AT THE CAMPS

Our team at the refugee camps gather witness testimonies, footages, images, and documents that survivors are willing to share with the world. 


For infomation on our efforts on documents collection, please contact us confidentially.


For a review of our efforts on collection of testimonies, please see the excerpts below from a couple of sample testimonies. The names of the interviewees are not mentioned. 


"I don't know what to say, I have seen so much"

My interviewee today, Samirul Alim, a man in his early 50s, was placid and calm as he entered the room. He seemed like an introverted personality, who would not talk much, or would not have much to express during an interview. But that was not right.


After the usual introductory questions on name, village name, assurance of identity protection, etc. I asked him to begin recounting what he saw. He started, saying "I don't know what to recount I have so many things. I don't even know what to say..." Upon insisting some more, he started to open up "I saw the dead body of my brother after he was beaten to death following his imprisonment. Why was he imprisoned? I don't yet know... His body had torture marks all over it... His head was torn apart... His inmates recounted to me later about his cries while he was tortured..." he said with tears in his eyes. He continued to talk about his village, how he and his family had to leave while the village was burned to the ground, seeing women gang raped, men slaughtered by machetes, and dead bodies lying everywhere. Then, while talking about his arrival to Bangladesh, he broke into tears again "I saw on my way to Bangladesh, a boat being sunk. There were about 30 people in it, they were all fleeing for their lives when they were shot at. I saw the boat sink gradually. Pepole just drowned... I don't know what to recount, I have so much...." he said continuing to weep. "Are we animals? Why do others live like humans - the Buddishts, the Hindus, why are we treated like animals?"


I asked him about the repatriation deal. He said "where will I go my brother? Back to the same place where I had to live like an animal all my life? They take away my own hard-worked farming, my own cattle, they would never let our children get jobs, they would never allow them to go to college or university, our people are jailed without any reason, tortured and killed, and we can say nothing..."


55 year old, male from MaungNu Phara, Buthidaung township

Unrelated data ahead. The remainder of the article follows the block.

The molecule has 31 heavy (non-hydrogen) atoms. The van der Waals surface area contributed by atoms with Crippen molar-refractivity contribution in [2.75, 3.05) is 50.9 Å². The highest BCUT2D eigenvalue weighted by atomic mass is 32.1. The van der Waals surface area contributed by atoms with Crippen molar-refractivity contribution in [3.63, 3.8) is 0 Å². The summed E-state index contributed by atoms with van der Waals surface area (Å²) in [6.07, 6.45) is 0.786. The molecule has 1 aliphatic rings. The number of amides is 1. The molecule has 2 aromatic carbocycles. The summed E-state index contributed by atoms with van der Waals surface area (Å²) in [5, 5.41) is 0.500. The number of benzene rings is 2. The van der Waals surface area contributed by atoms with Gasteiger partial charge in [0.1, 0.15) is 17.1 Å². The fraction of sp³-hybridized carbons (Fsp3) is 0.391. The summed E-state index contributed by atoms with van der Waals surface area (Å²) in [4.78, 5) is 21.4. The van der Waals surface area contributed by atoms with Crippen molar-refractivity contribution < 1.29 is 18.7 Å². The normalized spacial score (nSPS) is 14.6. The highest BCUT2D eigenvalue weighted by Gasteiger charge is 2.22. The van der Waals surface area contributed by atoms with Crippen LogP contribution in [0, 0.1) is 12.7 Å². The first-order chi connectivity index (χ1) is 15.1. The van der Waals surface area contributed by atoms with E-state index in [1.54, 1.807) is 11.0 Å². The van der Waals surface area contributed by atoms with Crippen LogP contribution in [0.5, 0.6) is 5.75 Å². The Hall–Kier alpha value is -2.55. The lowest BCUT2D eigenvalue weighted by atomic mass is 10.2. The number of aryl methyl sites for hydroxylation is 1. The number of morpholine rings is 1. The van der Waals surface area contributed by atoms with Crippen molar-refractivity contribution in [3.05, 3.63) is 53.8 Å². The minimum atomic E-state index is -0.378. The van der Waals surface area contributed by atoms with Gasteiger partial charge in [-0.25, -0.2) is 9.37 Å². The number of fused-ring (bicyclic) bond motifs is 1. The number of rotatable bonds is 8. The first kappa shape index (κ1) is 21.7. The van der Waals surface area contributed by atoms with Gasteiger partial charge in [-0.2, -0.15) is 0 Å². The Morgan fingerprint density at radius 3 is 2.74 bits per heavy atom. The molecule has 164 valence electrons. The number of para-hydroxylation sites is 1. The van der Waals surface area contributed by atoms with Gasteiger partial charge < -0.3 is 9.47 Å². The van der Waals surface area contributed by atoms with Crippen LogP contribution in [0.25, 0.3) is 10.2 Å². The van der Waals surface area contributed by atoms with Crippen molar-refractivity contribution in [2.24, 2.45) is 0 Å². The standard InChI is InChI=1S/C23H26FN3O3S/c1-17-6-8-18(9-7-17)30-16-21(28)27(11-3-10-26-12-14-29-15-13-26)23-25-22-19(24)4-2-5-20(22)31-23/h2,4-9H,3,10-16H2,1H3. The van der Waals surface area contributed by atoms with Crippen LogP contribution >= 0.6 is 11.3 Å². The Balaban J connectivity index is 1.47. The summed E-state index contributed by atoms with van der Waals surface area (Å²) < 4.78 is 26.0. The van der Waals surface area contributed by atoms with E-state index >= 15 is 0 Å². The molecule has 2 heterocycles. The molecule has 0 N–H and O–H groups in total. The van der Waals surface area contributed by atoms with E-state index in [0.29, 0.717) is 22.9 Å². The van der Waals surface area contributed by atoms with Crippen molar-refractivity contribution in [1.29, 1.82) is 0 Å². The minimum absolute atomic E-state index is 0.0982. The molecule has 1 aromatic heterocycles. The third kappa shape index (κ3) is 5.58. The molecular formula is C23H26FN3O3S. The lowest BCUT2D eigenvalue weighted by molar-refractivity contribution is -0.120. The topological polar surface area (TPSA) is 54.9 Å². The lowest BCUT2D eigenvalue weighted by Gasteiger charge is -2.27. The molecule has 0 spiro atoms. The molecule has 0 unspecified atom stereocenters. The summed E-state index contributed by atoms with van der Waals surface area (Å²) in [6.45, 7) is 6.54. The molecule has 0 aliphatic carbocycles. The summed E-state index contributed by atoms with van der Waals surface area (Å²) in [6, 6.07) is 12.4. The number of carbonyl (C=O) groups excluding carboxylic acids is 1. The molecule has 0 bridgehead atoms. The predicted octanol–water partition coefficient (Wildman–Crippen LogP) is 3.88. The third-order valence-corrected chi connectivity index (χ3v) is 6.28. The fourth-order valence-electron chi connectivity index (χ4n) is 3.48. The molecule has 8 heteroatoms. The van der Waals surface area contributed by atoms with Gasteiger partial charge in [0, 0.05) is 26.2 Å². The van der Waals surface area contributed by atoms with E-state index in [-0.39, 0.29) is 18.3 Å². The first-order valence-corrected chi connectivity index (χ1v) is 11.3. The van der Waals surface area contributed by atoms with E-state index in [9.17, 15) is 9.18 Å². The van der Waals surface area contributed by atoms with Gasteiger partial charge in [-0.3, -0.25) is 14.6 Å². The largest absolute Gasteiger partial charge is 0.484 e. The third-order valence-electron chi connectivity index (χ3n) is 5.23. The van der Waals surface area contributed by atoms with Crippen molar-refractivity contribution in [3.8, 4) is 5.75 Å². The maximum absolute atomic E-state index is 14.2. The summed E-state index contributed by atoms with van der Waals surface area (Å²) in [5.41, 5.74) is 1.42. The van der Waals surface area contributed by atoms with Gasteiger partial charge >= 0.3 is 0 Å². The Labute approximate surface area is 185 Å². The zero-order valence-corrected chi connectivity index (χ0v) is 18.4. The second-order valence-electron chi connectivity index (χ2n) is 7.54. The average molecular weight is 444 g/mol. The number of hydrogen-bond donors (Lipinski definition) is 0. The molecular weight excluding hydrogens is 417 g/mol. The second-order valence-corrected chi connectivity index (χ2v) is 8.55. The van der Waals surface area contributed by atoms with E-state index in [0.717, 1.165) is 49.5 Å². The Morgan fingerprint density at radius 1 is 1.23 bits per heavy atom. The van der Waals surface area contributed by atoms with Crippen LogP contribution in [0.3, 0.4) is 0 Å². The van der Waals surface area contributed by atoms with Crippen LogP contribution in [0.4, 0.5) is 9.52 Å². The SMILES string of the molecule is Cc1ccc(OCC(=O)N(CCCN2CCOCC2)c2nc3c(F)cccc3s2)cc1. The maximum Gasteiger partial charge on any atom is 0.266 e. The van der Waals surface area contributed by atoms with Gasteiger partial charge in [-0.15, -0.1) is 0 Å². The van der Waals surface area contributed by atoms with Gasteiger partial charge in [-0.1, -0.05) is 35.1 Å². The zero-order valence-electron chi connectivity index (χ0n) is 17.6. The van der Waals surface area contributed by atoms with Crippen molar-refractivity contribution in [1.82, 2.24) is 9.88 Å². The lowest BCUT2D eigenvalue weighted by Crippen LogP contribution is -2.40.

"All of a sudden the military entered our village one morning. They convened in a circle and discussed for a while. Then they made hand gestures and dispersed in different directions. I was at the house of my maulana, who I had known since childhood. He asked me "the military is here, what will you do son?" Not much later after he had asked that question, the military was at our door. My maulana stepped outside as ordered, and so did I with others that were in the household. I saw many other people from neighboring households also gathered in teh street in frond, they were all afraid. Then one soldier asked me if there were any others remaining inside. I said I will go and check. I was lucky, as that is what saved my life. I didn't return after going in, I hid inside the room and stayed put. There was a window from where I peeked outside for sometime.


"Everyone outside who were standing were now in squatting position with their hands behind their necks. A soldier stepped up to my maulana and demanded him to stand up. My maulana was 108 years old, he couldn't react immediately. They kicked him and he fell to the side of the road, then he was hacked with a machete... (pause). They ordered another person to standup, he was slow to respond as well, he was a blind man. They hacked him as well and threw him to the side of the road... I couldn't bear seeing anymore, I crawled inside the room and hid in there until sunset. I could hear cries and yellings. There were also gunshots ringing from further away. This continued until sunset, at which time things calmed down a little. I walked out of the house and saw blood all over the place. They had taken away the dead bodies, except for one. Later that night, I and another villager buried that body together. We left the village and saw many other dead bodies in the streets. There were wheelbarrows with dead bodies piled on them..."

40 year old, Fuwakhali, near Maungdaw township

"Since the events of 9 Oct they would come to our village all the time and order men and women to come out of their houses into the streets. They would pick the women they liked, and would take them into one of the empty houses and rape them. The others, they would just beat and aggress, right on the streets...


"My wife was 9 months pregnant. One of the soldiers yelled at her 'move!' She was moving, but she wasn't fast enough. The soldier kicked her with his boots. She fell, and he kicked her again, this time on her abdomen...


"Three days later my wife gave birth to a dead child... That very night, the soldiers came again to our village and began raiding the houses. They were coming for us and so I and everyone in the house fled for their lives. My wife couldn't leave; she laid sick on the bed...


"I and my children returned to the house a little later. They saw my wife lying in the same bed, dead, with blood all over. They had stabbed her everywhere...


"I and my children carried my wife's dead body to the woods behind our house to bury it. It was late at night and we had just begun digging when we heard the military coming again. We had to run again... I couldn't even bury my wife..."